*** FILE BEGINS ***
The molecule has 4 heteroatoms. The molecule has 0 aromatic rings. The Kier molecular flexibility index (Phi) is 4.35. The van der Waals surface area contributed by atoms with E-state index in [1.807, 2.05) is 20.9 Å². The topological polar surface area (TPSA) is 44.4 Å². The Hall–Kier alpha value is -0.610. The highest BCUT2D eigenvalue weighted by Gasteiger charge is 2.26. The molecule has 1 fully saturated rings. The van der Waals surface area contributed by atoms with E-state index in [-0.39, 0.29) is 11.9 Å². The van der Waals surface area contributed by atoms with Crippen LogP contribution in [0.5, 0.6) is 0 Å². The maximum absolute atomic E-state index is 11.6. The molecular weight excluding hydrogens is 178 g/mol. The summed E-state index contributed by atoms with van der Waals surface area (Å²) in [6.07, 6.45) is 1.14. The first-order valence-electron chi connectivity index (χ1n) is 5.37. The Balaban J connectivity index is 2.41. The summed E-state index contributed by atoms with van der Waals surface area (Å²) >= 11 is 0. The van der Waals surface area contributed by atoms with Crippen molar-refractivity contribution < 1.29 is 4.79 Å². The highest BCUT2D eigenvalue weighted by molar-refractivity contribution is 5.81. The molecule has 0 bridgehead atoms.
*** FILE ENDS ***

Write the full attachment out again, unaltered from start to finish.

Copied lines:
The molecule has 4 heteroatoms. The molecule has 0 aromatic rings. The Kier molecular flexibility index (Phi) is 4.35. The van der Waals surface area contributed by atoms with E-state index in [1.807, 2.05) is 20.9 Å². The topological polar surface area (TPSA) is 44.4 Å². The Hall–Kier alpha value is -0.610. The highest BCUT2D eigenvalue weighted by Gasteiger charge is 2.26. The molecule has 1 fully saturated rings. The van der Waals surface area contributed by atoms with E-state index in [-0.39, 0.29) is 11.9 Å². The van der Waals surface area contributed by atoms with Crippen LogP contribution in [0.5, 0.6) is 0 Å². The maximum absolute atomic E-state index is 11.6. The molecular weight excluding hydrogens is 178 g/mol. The summed E-state index contributed by atoms with van der Waals surface area (Å²) in [6.07, 6.45) is 1.14. The first-order valence-electron chi connectivity index (χ1n) is 5.37. The Balaban J connectivity index is 2.41. The summed E-state index contributed by atoms with van der Waals surface area (Å²) >= 11 is 0. The van der Waals surface area contributed by atoms with Crippen molar-refractivity contribution < 1.29 is 4.79 Å². The highest BCUT2D eigenvalue weighted by molar-refractivity contribution is 5.81. The molecule has 0 bridgehead atoms.